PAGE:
And by this period, 1939, they were already anticipating that the war would end with a split between two worlds, a US-dominated world and a German-dominated world. That was the picture. So my childish perception was not entirely unrealistic.

JN: Was your perception informed by your own experience growing up in Philadelphia?

NC:
It was connected with local experiences. We happened to be the only Jewish family in a mostly German and Irish neighborhood. And the Irish hated the British and the Germans liked the Germans … and I can remember beer parties when Paris fell. The kids in the street went to a local Jesuit school and I hate to think what they were being taught there, but they came out raving antisemites. It took a couple of hours before they’d calm down and you could play ball in the streets and that sort of thing.

So it did combine personal experiences, which incidentally I never mentioned to my parents. They had no idea about it to the day of their death; it’s just that, in those days, you just didn’t talk to your parents about things like that. That’s personal. But it was a combination of these things that led to this [article].

JN: With the experience of commenting on fascism for eighty years, what’s your sense of where we stand today? There’s a great deal of discussion of fascism, and fascist threats. Stacks of books are being written on the topic. How should we think about what’s going on now?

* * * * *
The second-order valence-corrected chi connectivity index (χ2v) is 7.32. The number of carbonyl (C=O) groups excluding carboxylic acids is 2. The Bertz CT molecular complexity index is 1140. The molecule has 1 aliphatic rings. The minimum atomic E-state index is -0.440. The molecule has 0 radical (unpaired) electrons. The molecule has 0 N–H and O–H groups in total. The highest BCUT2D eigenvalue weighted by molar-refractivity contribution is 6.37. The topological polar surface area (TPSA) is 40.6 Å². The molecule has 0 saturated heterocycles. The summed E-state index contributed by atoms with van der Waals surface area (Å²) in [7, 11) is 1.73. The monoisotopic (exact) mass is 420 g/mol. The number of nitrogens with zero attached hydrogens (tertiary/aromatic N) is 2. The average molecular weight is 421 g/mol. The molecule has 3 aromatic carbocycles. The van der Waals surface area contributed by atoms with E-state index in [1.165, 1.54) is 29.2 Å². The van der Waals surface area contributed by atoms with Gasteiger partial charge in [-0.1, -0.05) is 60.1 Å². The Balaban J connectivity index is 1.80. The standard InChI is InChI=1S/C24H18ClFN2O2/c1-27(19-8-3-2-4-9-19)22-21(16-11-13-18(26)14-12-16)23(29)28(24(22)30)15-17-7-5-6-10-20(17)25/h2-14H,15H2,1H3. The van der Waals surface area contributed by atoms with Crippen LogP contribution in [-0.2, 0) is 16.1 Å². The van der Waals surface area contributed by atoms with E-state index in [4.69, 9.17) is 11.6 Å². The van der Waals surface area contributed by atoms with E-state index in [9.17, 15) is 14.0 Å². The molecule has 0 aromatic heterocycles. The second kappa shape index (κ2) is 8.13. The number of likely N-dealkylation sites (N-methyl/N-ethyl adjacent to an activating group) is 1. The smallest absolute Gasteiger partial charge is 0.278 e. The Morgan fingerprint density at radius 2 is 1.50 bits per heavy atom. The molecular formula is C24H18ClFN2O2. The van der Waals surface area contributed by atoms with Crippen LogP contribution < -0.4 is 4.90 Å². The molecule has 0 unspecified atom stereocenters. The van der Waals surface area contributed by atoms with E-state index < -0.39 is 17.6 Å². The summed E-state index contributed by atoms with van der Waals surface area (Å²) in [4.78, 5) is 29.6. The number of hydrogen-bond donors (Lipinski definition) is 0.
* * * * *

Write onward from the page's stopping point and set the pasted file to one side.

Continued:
NC:
Well, I’m a little reluctant to use the word “fascism.” It’s used quite loosely now. It’s used to refer to anything hideous. But fascism really meant something back in the thirties. In fact, it’s worth remembering that even liberal opinion had a kind of a moderate appreciation of fascism. So, for example, Roosevelt described Mussolini, the original Fascist, as “that admirable Italian gentleman.”

The fascists had succeeded in crushing the labor movement and the social-democratic and the Communist left, and that was something that Western opinion was pretty much in favor of. Western business and the State Department in 1937 was describing Hitler as a moderate and George Kennan, our consulate in Berlin at the time and later one of the most respected statesmen of the post-period, was writing back from Berlin that we shouldn’t be too tough on these guys. There are things wrong with them, but they’re doing some things that are pretty good, so we can probably get along with them.

Fascism was understood as something different back then. It wasn’t just anything horrible, it had a particular social and economic policy. It was to be a powerful state which would coordinate all sectors of society. It would dominate; business would flourish but under the control of a powerful state. Labor would be accommodated as a subsidiary of this overall system. It’s not what we refer to as fascism today.